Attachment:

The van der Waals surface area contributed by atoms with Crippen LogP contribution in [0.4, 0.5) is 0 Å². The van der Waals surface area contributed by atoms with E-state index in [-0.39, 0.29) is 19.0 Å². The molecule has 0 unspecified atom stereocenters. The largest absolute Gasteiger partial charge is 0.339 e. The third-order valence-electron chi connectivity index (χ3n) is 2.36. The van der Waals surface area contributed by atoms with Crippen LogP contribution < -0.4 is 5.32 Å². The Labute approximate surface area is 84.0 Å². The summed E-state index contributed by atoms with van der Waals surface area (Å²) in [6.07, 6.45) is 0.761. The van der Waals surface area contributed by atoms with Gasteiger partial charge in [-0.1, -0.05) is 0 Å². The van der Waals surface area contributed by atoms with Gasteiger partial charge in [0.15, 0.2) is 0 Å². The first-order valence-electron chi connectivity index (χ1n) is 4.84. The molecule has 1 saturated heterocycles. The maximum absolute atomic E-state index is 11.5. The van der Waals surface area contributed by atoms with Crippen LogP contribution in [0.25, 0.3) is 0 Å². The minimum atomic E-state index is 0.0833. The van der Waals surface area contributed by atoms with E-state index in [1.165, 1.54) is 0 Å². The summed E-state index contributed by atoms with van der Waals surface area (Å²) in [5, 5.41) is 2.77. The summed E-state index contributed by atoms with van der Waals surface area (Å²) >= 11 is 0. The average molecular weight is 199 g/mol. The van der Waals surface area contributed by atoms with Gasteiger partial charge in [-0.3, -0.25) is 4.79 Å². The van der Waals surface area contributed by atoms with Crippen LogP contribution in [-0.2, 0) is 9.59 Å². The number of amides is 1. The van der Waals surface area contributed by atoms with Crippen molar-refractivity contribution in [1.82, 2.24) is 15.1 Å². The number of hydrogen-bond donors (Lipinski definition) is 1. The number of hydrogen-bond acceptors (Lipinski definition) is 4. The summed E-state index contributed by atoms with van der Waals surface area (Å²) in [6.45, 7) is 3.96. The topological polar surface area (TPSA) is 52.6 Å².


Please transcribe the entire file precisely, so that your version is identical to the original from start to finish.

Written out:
The van der Waals surface area contributed by atoms with Crippen LogP contribution in [0.4, 0.5) is 0 Å². The van der Waals surface area contributed by atoms with E-state index in [-0.39, 0.29) is 19.0 Å². The molecule has 0 unspecified atom stereocenters. The largest absolute Gasteiger partial charge is 0.339 e. The third-order valence-electron chi connectivity index (χ3n) is 2.36. The van der Waals surface area contributed by atoms with Crippen LogP contribution < -0.4 is 5.32 Å². The Labute approximate surface area is 84.0 Å². The summed E-state index contributed by atoms with van der Waals surface area (Å²) in [6.07, 6.45) is 0.761. The van der Waals surface area contributed by atoms with Gasteiger partial charge in [-0.1, -0.05) is 0 Å². The van der Waals surface area contributed by atoms with Gasteiger partial charge in [0.15, 0.2) is 0 Å². The first-order valence-electron chi connectivity index (χ1n) is 4.84. The molecule has 1 saturated heterocycles. The maximum absolute atomic E-state index is 11.5. The van der Waals surface area contributed by atoms with Crippen LogP contribution in [0.25, 0.3) is 0 Å². The minimum atomic E-state index is 0.0833. The van der Waals surface area contributed by atoms with E-state index in [1.165, 1.54) is 0 Å². The summed E-state index contributed by atoms with van der Waals surface area (Å²) in [5, 5.41) is 2.77. The summed E-state index contributed by atoms with van der Waals surface area (Å²) >= 11 is 0. The average molecular weight is 199 g/mol. The van der Waals surface area contributed by atoms with Gasteiger partial charge in [-0.3, -0.25) is 4.79 Å². The van der Waals surface area contributed by atoms with Crippen LogP contribution in [-0.2, 0) is 9.59 Å². The number of amides is 1. The van der Waals surface area contributed by atoms with Crippen molar-refractivity contribution in [1.82, 2.24) is 15.1 Å². The number of hydrogen-bond donors (Lipinski definition) is 1. The number of hydrogen-bond acceptors (Lipinski definition) is 4. The summed E-state index contributed by atoms with van der Waals surface area (Å²) in [6.45, 7) is 3.96. The topological polar surface area (TPSA) is 52.6 Å².